I think that men don’t talk about trans women because they’re worried about how they’ll be perceived by others. Men try to be “manly,” but are actually fragile creatures who care too much about what other men think. A lot of men’s shame could be eradicated by trans people appearing more in popular culture, whether that’s on tv or in advertisements or whatever, and not just by themselves, but also showing them in real meaningful relationships beyond a purely sexualised realm.
It seems absurd to think that people should feel the need to be ashamed of who they’re attracted to. But if you look at the span of human history, general acceptance of sexual diversity hasn’t been widely realized. Homosexual acts have only been legal in the UK for 53 years. There are people in society who were alive in a time where to be anything other than straight was illegal. I think society is making a shift in acceptance for all and hopefully any unnecessary stigma is quashed soon, but sadly I think we have a long way to go before that happens.
The only personal connection I’ve had to someone who is trans was a woman I had a brief online relationship with when I was 16. She taught me a lot and really changed my perception of trans people. She was a big help in accepting my attraction to trans women. When our friendship turned more sexual, we would play around on video chat. At first it was strange to acclimatise to. I remember feeling very vulnerable.
I was close to calling things off because of the discomfort, still in my head feeling like what I was engaging myself in was wrong. But I couldn’t ignore how excited I was and I needed to explore my feelings, so we kept talking. One thing I learned was the importance of the language I used to talk about her body. She taught me what gender dysphoria is, which was something I had no idea about before. I think, and I hope, I helped her feel sexy in her body, even if it wasn’t the one she wished she had.
Although we were thousands of miles apart I felt a good connection. We used to talk a lot but she lived in Mexico and the time difference made things difficult. I was still a teenager, and my social life started to flourish. I got my first part time job and I had a lot of free time between that and college. As real life crept in, romantic interest in other people led us to stop talking. I was a teenager. I wanted to feel physical intimacy with someone and I couldn’t do that with her, so we stopped talking after that.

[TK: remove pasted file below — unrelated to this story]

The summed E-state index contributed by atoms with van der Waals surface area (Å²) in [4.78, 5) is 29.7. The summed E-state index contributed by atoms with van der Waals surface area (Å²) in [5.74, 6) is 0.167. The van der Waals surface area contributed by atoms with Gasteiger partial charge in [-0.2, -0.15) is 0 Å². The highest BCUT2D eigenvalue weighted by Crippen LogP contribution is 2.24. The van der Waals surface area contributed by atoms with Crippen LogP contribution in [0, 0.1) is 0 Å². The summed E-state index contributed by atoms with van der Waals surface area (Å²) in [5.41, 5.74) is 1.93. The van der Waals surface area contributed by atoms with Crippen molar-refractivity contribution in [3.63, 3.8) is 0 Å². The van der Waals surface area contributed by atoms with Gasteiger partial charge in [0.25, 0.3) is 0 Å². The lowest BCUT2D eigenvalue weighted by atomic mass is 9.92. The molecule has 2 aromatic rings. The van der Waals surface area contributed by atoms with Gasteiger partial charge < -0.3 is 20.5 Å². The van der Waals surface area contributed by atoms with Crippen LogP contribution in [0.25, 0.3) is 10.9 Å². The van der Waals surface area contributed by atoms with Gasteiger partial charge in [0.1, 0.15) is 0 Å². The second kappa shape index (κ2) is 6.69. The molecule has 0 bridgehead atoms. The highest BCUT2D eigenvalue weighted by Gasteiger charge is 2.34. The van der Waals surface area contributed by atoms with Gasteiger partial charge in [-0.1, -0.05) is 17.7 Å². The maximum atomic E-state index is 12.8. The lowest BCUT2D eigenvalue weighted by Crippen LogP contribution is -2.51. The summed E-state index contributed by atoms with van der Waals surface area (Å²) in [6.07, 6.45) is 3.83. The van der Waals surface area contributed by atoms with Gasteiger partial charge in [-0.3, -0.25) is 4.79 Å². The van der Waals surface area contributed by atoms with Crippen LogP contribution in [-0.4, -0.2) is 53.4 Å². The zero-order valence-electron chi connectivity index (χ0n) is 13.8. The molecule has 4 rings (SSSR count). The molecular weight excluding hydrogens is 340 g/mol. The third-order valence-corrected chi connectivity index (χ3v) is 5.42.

I’m in a relationship with a cis girl and have been for a few years. She’s unaware of my attraction to trans women but I think that’s only because we’ve never needed to talk about it. I don’t have a preference for a woman who is trans over a woman who isn’t. I’m not interested in having children, so I have no biological factors to take into account. If I had crossed paths with a trans woman in the UK, I like to think I could be with her. A big part of me does wish I had the chance to explore my sexuality with a trans woman physically.
My mother is quite a religious person. When I told her that 12 years of catholic education was a waste of time because I think it’s all bullshit, she found that quite upsetting. I don’t think she’d understand why I’d be attracted to a trans woman, but I doubt very much she’d fail to accept that person as my partner and someone I love. Professionally I don’t believe it would have an impact. My line of work requires a willingness to help anyone, offering no judgment on who they are, and accepting whatever path they’ve walked. You can’t help the deceased or those who loved them if you don’t value them as people.
Humans are good at pointing fingers at people who are different. The more we teach people one ideology about relationships, the bigger platform we build for ridicule for those not mentioned, even though those people exist in society.
The trials facing trans people are enormously more challenging than the men who are attracted to them. But for what it’s worth, getting over the hang ups I’ve had about my sexuality has been a very freeing experience. It’s not healthy for men like me to suppress our natural sexuality. It’s bad for our mental health, and it reduces the number of potential relationships between men and trans women.
Everyone deserves love, and I hope we move towards a society that allows that and gives more people that opportunity, regardless of who they are, and what is or isn’t in their pants. Love shouldn’t be put in a box and moved around in secret.